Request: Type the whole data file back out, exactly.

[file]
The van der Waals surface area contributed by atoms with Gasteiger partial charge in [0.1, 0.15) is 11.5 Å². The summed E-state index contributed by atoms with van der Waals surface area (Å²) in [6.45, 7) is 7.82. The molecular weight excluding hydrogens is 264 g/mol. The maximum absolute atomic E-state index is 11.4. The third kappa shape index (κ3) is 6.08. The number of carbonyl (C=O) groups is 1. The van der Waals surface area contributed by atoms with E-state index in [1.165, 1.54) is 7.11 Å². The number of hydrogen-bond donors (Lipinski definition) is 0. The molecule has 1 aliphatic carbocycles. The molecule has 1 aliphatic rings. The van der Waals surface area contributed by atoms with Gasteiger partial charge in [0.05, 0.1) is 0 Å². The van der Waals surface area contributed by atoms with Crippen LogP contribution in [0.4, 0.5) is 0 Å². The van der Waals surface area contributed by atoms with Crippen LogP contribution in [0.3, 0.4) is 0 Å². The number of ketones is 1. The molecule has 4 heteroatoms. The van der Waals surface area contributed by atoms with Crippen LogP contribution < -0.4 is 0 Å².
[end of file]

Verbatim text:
The van der Waals surface area contributed by atoms with Gasteiger partial charge in [0.1, 0.15) is 11.5 Å². The summed E-state index contributed by atoms with van der Waals surface area (Å²) in [6.45, 7) is 7.82. The molecular weight excluding hydrogens is 264 g/mol. The maximum absolute atomic E-state index is 11.4. The third kappa shape index (κ3) is 6.08. The number of carbonyl (C=O) groups is 1. The van der Waals surface area contributed by atoms with E-state index in [1.165, 1.54) is 7.11 Å². The number of hydrogen-bond donors (Lipinski definition) is 0. The molecule has 1 aliphatic carbocycles. The molecule has 1 aliphatic rings. The van der Waals surface area contributed by atoms with Gasteiger partial charge in [0.05, 0.1) is 0 Å². The van der Waals surface area contributed by atoms with Crippen LogP contribution in [0.4, 0.5) is 0 Å². The van der Waals surface area contributed by atoms with Crippen LogP contribution in [0.3, 0.4) is 0 Å². The number of ketones is 1. The molecule has 4 heteroatoms. The van der Waals surface area contributed by atoms with Crippen LogP contribution < -0.4 is 0 Å².